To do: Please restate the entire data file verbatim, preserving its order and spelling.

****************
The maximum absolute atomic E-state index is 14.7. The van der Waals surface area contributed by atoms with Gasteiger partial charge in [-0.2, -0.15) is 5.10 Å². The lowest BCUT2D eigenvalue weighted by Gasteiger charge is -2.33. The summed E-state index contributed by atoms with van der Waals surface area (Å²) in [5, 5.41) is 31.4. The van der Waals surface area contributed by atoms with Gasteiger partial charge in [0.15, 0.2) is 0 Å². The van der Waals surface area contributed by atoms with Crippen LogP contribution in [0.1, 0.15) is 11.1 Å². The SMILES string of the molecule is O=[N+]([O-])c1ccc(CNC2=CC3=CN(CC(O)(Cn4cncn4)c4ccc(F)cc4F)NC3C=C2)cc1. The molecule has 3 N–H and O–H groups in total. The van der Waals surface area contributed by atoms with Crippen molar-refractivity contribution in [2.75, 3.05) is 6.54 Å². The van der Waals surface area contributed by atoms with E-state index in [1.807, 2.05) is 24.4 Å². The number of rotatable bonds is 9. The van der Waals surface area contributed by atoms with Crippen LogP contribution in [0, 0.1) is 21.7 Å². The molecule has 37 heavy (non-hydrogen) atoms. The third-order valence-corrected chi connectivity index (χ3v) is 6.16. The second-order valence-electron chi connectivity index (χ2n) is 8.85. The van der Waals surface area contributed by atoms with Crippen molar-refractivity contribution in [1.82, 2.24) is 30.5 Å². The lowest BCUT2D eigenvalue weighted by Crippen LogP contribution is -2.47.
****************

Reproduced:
The maximum absolute atomic E-state index is 14.7. The van der Waals surface area contributed by atoms with Gasteiger partial charge in [-0.2, -0.15) is 5.10 Å². The lowest BCUT2D eigenvalue weighted by Gasteiger charge is -2.33. The summed E-state index contributed by atoms with van der Waals surface area (Å²) in [5, 5.41) is 31.4. The van der Waals surface area contributed by atoms with Gasteiger partial charge in [0.15, 0.2) is 0 Å². The van der Waals surface area contributed by atoms with Crippen LogP contribution in [0.1, 0.15) is 11.1 Å². The SMILES string of the molecule is O=[N+]([O-])c1ccc(CNC2=CC3=CN(CC(O)(Cn4cncn4)c4ccc(F)cc4F)NC3C=C2)cc1. The molecule has 3 N–H and O–H groups in total. The van der Waals surface area contributed by atoms with Crippen molar-refractivity contribution in [2.75, 3.05) is 6.54 Å². The van der Waals surface area contributed by atoms with E-state index in [1.807, 2.05) is 24.4 Å². The number of rotatable bonds is 9. The van der Waals surface area contributed by atoms with Crippen LogP contribution in [0, 0.1) is 21.7 Å². The molecule has 37 heavy (non-hydrogen) atoms. The third-order valence-corrected chi connectivity index (χ3v) is 6.16. The second-order valence-electron chi connectivity index (χ2n) is 8.85. The van der Waals surface area contributed by atoms with Crippen molar-refractivity contribution in [1.82, 2.24) is 30.5 Å². The lowest BCUT2D eigenvalue weighted by Crippen LogP contribution is -2.47.